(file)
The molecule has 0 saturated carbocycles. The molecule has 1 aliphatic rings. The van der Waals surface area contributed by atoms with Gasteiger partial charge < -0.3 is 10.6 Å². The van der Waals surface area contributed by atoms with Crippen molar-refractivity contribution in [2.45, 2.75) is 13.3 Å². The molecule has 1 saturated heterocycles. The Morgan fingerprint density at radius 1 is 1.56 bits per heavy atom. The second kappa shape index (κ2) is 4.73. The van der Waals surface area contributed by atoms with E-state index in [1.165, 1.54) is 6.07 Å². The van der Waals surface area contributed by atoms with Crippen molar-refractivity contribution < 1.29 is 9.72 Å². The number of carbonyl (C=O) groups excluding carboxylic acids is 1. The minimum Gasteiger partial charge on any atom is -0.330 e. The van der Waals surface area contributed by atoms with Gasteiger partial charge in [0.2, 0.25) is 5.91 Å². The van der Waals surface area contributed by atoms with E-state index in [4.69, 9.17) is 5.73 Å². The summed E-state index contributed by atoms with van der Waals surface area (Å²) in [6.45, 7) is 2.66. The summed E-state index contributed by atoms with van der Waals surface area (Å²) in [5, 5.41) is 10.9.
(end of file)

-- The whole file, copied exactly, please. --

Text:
The molecule has 0 saturated carbocycles. The molecule has 1 aliphatic rings. The van der Waals surface area contributed by atoms with Gasteiger partial charge < -0.3 is 10.6 Å². The van der Waals surface area contributed by atoms with Crippen molar-refractivity contribution in [2.45, 2.75) is 13.3 Å². The molecule has 1 saturated heterocycles. The Morgan fingerprint density at radius 1 is 1.56 bits per heavy atom. The second kappa shape index (κ2) is 4.73. The van der Waals surface area contributed by atoms with E-state index in [1.165, 1.54) is 6.07 Å². The van der Waals surface area contributed by atoms with Crippen molar-refractivity contribution < 1.29 is 9.72 Å². The number of carbonyl (C=O) groups excluding carboxylic acids is 1. The minimum Gasteiger partial charge on any atom is -0.330 e. The van der Waals surface area contributed by atoms with Gasteiger partial charge in [0.2, 0.25) is 5.91 Å². The van der Waals surface area contributed by atoms with E-state index in [4.69, 9.17) is 5.73 Å². The summed E-state index contributed by atoms with van der Waals surface area (Å²) in [6.45, 7) is 2.66. The summed E-state index contributed by atoms with van der Waals surface area (Å²) in [5, 5.41) is 10.9.